Republican idiocy

Tuesday Twitter roundup

Today's the big day:

Cue the late-night "refreshing" of election results pages...

Robeson Board of Elections member resigns over yard signs

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Yeah, you're not supposed to do this:

Olivia Oxendine, a Republican, said Wednesday she has sent a letter of resignation to the state board. The effective date of her resignation will be the day the state board confirms it has received her letter.

A complaint was made against Oxendine earlier this month. The complaint, heard by the county Elections Board during its Aug. 14 meeting, charged Oxendine with having multiple signs from the Dan Bishop campaign in her yard. Photos of the signs were attached to the complaint charging Oxendine of a violating state law.

I'm not even going to speculate why a Lumbee would be so enamored of a bigot like Dan Bishop. But that alone should prompt a psychological evaluation...

Breaking the chains: Trump's trade war will have lasting and devastating effects

And it's become obvious the President doesn't understand that:

President Trump said on Tuesday that Chinese manufacturing would “crumble” if the country did not agree to the United States’ trade terms, as newly released data showed his trade war was washing back to American shores and hurting the factories that the president has aimed to protect.

The president has continued to insist that pain from the trade war is falling primarily on China, not the United States. On Friday, he said American companies were leaving China in response to his tariffs, a development that put the United States in an “incredible negotiating position.” And he said any business that complained about financial pain from the tariffs was suffering from bad management, not the trade war.

"Blaming the victim" has become so common with this bumbling fool that we hardly even notice it anymore. But we should, because it exposes his inability to recognize a mistake when he's made one, a character flaw that puts our country at risk on almost a daily basis. In order to understand what his reckless trade war is causing, follow me below the fold for an ecological analogy:

Tuesday Twitter roundup

The real value Twitter can bring to the table:

As opposed to the robotic posting of multiple hourly Tweets with the same message...

Tuesday Twitter roundup

The cost of GOP shenanigans:

And issuing a tax cut while the Budget is still in limbo is negligent, to say the least.

Briana: The tale of American guns and foreign deaths

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I guess you could call this trickle-down economics, albeit of a deadly form:

She preyed on the parish of Clarendon, carrying out nine confirmed kills, including a double homicide outside a bar, the killing of a father at a wake and the murder of a single mother of three. Her violence was indiscriminate: She shot and nearly killed a 14-year-old girl getting ready for church. With few clues to identify her, the police named her Briana. They knew only her country of origin — the United States — where she had been virtually untraceable since 1991.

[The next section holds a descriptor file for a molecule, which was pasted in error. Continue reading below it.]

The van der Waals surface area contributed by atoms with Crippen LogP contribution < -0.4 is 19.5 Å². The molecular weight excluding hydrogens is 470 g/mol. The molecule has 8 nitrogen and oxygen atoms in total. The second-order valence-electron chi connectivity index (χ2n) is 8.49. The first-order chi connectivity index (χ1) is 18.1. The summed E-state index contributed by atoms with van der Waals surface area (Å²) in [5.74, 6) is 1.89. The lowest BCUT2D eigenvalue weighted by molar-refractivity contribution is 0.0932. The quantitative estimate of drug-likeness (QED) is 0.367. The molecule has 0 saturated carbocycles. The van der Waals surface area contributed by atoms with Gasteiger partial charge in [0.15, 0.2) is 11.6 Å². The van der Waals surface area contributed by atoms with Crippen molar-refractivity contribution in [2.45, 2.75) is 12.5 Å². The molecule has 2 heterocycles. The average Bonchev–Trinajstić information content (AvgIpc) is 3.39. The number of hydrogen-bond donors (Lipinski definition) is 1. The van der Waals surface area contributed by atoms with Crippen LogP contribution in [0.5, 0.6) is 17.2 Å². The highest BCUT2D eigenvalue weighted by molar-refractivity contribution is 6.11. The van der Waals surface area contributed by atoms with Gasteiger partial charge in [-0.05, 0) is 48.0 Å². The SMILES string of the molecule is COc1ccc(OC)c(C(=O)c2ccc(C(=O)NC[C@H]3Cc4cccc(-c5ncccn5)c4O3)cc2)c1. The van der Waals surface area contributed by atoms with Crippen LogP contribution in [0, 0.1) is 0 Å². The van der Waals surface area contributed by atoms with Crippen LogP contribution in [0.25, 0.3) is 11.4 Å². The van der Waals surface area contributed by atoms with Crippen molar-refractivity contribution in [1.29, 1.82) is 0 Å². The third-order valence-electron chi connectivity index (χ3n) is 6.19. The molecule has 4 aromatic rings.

Briana, serial number 245PN70462, was a 9-millimeter Browning handgun.

As many of you already know, I served in the Army for several years. I taught weapons and tactics to foreign military and Guard/Reserve/ROTC here in the States. A few years after I left the service, I purchased a couple of weapons, a Russian Makarov pistol and a Chinese (Army issue) SKS 7.62 assault rifle. I did not have a weapon safe to store them in, but I did have trigger locks on both. I simply couldn't imagine anyone breaking into my home, but they did, in the middle of the daytime. And yes, over the years I have lost sleep worrying about what those weapons may have been used for. I wish other Americans worried about that too:

Tuesday Twitter roundup

Another one bites the dust...

Tuesday Twitter roundup

Somebody has to act:

The NC GOP needs to get with the program on common sense gun regulations. People are tired of thoughts and prayers.

Association Health Plans are still a bad idea

You're probably better off with no insurance at all:

These types of plans were nixed under the Affordable Care Act, which required all insurance policies to contain 10 essential benefits and disallowed so-called “skinny” plans that provide little beyond basic catastrophic coverage, if that.

Association health plans were green-lighted again under an executive order signed by President Donald Trump in October 2017, which was seen by many as a way of undermining former President Barack Obama’s ACA. But the plans also come with a host of caveats. They make some observers nervous because in the past association health plans have produced substandard policies that left some patients with big bills or skyrocketing premiums.

All insurance "pools" are a rarefied version of a Ponzi scheme, but these association health plans are even more so. There's simply not enough money in the pot to pay off all the losers if there's even a slight bump in the percentage of catastrophic health treatments, and the fact these "skinny" plans don't cover well care visits or other prophylactic measures actually increases that likelihood. Instead of fast-tracking boondoggles like this, which will likely only be tempting to those who make over the ACA subsidy threshold, the NCGA should be expanding Medicaid to cover those in the gap. And before approving AHPs, they need to wait and see how the courts and Federal government decide this issue:

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